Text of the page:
Johnson & Johnson’s coronavirus vaccine candidate prevented severe illness in a small group of hamsters, the drugmaker said on Thursday.
In the pre-clinical study, vaccinated animals lost less weight and had less virus in their lungs and other organs than unvaccinated animals.
Hamsters that received the vaccine, called Ad26-S.PP, produced neutralizing antibodies, which health experts believe is vital to build immunity against COVID-19.
What’s more, none of the inoculated hamsters experienced severe outcomes such as pneumonia or death.
It comes as the White House fervently denied that anyone from the Trump administration is putting political pressure on the US Food and Drug Administration (FDA) to approve a vaccine before the November 3 presidential election.
Johnson & Johnson tested its coronavirus vaccine candidate, called Ad26-S.PP, on Syrian golden hamsters. Pictured: A lab technician fills a test tube during research on coronavirus, at Johnson & Johnson subsidiary Janssen Pharmaceutical in Beerse, Belgium, June 2020
Vaccinated Syrian golden hamsters lost less weight and had less virus in their lungs and other organs than unvaccinated hamsters and didn’t experience severe outcomes such as pneumonia or death (file image)
On Thursday, White House Spokeswoman Kayleigh McEnany said there is no pressure on the FDA from Trump to approve a vaccine before the election. Pictured: McEnany holds a news briefing at the White House, Thursday
The company began early-stage human trials in the US and Belgium in July after details of a study in monkeys showed its best-performing vaccine candidate offered strong protection in a single dose.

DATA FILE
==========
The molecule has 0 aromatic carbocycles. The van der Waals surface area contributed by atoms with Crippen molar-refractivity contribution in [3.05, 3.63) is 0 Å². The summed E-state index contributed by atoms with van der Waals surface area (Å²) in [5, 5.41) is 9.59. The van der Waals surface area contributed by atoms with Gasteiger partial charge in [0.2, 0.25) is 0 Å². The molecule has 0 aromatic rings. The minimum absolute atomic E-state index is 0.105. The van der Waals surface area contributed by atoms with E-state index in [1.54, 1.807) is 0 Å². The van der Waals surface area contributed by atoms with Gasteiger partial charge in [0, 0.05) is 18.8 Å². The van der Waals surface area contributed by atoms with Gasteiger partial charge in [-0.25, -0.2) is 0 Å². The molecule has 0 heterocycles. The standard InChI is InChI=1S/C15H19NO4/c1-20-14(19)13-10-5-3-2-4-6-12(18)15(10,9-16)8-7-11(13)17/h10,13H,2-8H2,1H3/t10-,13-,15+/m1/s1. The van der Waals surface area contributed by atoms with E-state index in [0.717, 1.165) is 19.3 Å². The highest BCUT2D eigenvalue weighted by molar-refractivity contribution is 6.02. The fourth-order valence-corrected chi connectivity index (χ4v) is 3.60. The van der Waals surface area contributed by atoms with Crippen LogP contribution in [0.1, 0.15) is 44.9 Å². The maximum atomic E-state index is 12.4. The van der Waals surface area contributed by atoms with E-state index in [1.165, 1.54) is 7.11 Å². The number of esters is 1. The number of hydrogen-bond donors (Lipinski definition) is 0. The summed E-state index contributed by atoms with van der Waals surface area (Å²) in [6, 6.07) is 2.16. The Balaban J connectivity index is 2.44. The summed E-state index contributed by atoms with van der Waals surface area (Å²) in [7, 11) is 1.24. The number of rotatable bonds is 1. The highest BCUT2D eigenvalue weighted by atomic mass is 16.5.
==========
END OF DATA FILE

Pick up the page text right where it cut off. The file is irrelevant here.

‘This pre-clinical study further validates our confidence in our SARS-CoV-2 vaccine candidate,’ Paul Stoffels, Chief Scientific Officer for J&J, said in a statement, according to CNBC.
‘With our Phase 3 trials planned to start this month, we remain committed to expanding our manufacturing and distribution capabilities to enable global access to our SARS-CoV-2 vaccine candidate should it prove to be safe and effective in humans.’
In the study, published in the journal Nature Medicine, Syrian golden hamsters, which are more susceptible to diseases than monkeys, were vaccinated and then exposed to the coronavirus after four weeks.
The researchers found low levels of antibodies that can neutralize the virus were tied to high levels of weight loss.
Additionally, viral loads decreased from day two of infection to day seven.
‘Our data demonstrate that a single immunization of Ad26-S.PP provides robust protection against severe clinical disease after high-dose SARS-CoV-2 infection in hamsters,’ the authors wrote.
Depending on data from the early-stage human trial, J&J plans to begin phase III testing in the second half of September in more than 60,000 people.
The late-stage trial will be conducted at 180 locations in the US and at least eight other countries including Brazil, Chile, the Philippines and South Africa.
In the US, locations will be in 28 states such as California, Florida, Texas, the states with the most overall cases and among the highest transmission rates.
J&J’s vaccine combines genetic material from the new virus with the genes of the adenovirus – which causes the common cold – to induce an immune response.
It is the same technology the company used to make an experimental Ebola vaccine for people in the Democratic Republic of Congo in late 2019.
According to the World Health Organization, there are more than 170 vaccines in various stages of development with about 30 in human trials.
None have been authorized yet except for one in Russia, but this was done before large-scale trials were conducted.
On Thursday, White House Spokeswoman Kayleigh McEnany said there is no political pressure on the FDA to quickly approve a coronavirus immunization.
This is after it was revealed that the Centers for Disease Control and Prevention suggested a jab could be ready just ahead of the November presidential election.
‘No one is pressuring the FDA to do anything. his is again a bizarre theory spun up by CNN among others,’ McEnany said.
She said President Donald Trump wants to push through regulatory barriers as quickly as possible, but not at the cost of safety.
‘But he will not in any way sacrifice safety and making sure that is 100 percent airtight for the American people to receive it,’ McEnany said.
‘So, the priority here is saving lives, safety, and there will be a safe and effective vaccine in the works.’